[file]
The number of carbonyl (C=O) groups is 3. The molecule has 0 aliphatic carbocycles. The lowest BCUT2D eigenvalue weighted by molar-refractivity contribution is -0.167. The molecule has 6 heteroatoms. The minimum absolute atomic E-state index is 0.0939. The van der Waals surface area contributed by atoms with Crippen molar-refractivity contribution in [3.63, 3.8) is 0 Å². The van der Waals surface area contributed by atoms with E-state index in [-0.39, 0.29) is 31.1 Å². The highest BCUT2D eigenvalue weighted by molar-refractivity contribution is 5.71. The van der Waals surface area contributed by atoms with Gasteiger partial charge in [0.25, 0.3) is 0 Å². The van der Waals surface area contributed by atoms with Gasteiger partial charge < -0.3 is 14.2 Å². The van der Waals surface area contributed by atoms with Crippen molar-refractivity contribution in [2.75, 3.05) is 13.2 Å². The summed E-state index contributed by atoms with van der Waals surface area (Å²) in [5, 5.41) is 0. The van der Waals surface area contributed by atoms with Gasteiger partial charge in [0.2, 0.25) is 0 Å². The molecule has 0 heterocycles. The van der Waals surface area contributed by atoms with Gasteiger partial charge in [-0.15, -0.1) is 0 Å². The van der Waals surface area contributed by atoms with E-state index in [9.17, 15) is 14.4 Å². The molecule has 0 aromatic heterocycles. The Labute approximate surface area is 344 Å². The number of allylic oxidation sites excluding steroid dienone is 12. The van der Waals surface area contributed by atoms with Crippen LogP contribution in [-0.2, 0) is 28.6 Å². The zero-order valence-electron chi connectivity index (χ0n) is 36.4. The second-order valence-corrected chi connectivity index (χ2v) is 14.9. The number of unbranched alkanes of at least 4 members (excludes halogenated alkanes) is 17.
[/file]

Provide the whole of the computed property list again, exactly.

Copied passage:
The number of carbonyl (C=O) groups is 3. The molecule has 0 aliphatic carbocycles. The lowest BCUT2D eigenvalue weighted by molar-refractivity contribution is -0.167. The molecule has 6 heteroatoms. The minimum absolute atomic E-state index is 0.0939. The van der Waals surface area contributed by atoms with Crippen molar-refractivity contribution in [3.63, 3.8) is 0 Å². The van der Waals surface area contributed by atoms with E-state index in [-0.39, 0.29) is 31.1 Å². The highest BCUT2D eigenvalue weighted by molar-refractivity contribution is 5.71. The van der Waals surface area contributed by atoms with Gasteiger partial charge in [0.25, 0.3) is 0 Å². The van der Waals surface area contributed by atoms with Gasteiger partial charge < -0.3 is 14.2 Å². The van der Waals surface area contributed by atoms with Crippen molar-refractivity contribution in [2.75, 3.05) is 13.2 Å². The summed E-state index contributed by atoms with van der Waals surface area (Å²) in [5, 5.41) is 0. The van der Waals surface area contributed by atoms with Gasteiger partial charge in [0.2, 0.25) is 0 Å². The molecule has 0 heterocycles. The van der Waals surface area contributed by atoms with Gasteiger partial charge in [-0.15, -0.1) is 0 Å². The van der Waals surface area contributed by atoms with E-state index in [9.17, 15) is 14.4 Å². The molecule has 0 aromatic heterocycles. The Labute approximate surface area is 344 Å². The number of allylic oxidation sites excluding steroid dienone is 12. The van der Waals surface area contributed by atoms with Crippen LogP contribution in [-0.2, 0) is 28.6 Å². The zero-order valence-electron chi connectivity index (χ0n) is 36.4. The second-order valence-corrected chi connectivity index (χ2v) is 14.9. The number of unbranched alkanes of at least 4 members (excludes halogenated alkanes) is 17.